Our main conclusion is that the Norwegian EV subsidy policy should be ended as soon as possible, and that this policy certainly should not be implemented by other countries. The solution to the GHG problem of the transportation sector in the next few decades in a world in which the GDP and population growth are the main drivers of the road traffic volume (Bosetti and Longden, 2013) is not to offer subsidies making it cheaper to buy and run EVs, or other alternatives, but to introduce more taxes and restrictions on car use. There are simply too many social costs associated with car transportation (Sterner, 2007). The subsidization idea, which informs so much of environmental policy today, not least within Europe, is ineffective, has several unintended consequences and will in many cases be counterproductive (Helm, 2012). The Norwegian policy for the support of EVs is an example of this.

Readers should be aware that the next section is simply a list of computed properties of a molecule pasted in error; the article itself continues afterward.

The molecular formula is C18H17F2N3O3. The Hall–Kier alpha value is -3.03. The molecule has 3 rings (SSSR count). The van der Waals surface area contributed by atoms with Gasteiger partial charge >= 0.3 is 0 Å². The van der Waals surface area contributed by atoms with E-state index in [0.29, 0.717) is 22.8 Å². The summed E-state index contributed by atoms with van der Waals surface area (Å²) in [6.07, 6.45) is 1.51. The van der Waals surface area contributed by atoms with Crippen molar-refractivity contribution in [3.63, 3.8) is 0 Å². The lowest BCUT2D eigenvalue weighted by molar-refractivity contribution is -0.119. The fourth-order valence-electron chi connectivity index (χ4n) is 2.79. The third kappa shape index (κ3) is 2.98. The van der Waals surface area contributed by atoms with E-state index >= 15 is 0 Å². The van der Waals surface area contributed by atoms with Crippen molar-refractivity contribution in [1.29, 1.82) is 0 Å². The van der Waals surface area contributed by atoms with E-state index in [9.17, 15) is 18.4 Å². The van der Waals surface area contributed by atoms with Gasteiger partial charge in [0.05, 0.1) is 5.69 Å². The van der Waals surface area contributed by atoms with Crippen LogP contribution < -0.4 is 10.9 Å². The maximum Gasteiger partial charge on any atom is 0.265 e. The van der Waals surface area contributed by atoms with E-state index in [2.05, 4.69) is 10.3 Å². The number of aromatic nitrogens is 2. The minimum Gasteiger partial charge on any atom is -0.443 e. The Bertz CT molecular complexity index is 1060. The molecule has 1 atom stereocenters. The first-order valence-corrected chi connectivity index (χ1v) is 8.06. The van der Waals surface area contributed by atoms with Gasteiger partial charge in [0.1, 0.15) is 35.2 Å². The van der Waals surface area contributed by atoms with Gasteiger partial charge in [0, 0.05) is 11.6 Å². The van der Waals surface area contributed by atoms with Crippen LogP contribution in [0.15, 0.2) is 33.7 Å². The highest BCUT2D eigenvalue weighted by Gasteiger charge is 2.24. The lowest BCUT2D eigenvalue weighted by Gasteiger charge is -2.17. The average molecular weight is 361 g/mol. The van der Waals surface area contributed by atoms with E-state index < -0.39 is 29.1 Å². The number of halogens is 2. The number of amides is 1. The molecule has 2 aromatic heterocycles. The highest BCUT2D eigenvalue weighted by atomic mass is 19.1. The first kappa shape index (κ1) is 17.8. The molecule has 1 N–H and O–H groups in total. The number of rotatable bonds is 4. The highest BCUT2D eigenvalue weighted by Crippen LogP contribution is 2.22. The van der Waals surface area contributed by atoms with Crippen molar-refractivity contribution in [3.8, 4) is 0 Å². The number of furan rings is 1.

Under certain reasonable assumptions, we then find that the EV subsidy package that the single EV owner gains amounts to about 13,500 USD/tCO2. As pointed out, this is about 2700 times higher than the current CO2 emission price. Therefore, under similar assumptions, subsidizing 20,000 EVs adds up to the value of more than 50 million permits, or about the present yearly GHG emission in Norway. Rather than supporting EV owners, the Norwegian Government could have bought emission rights in the same amount in the quota market and kept these rights unused, meaning that the quota supply would actually have shrunk. This would have driven the quota price up and possibly contributed to a technology push along different lines. At the same time, this measure would have made Norway ‘carbon neutral’.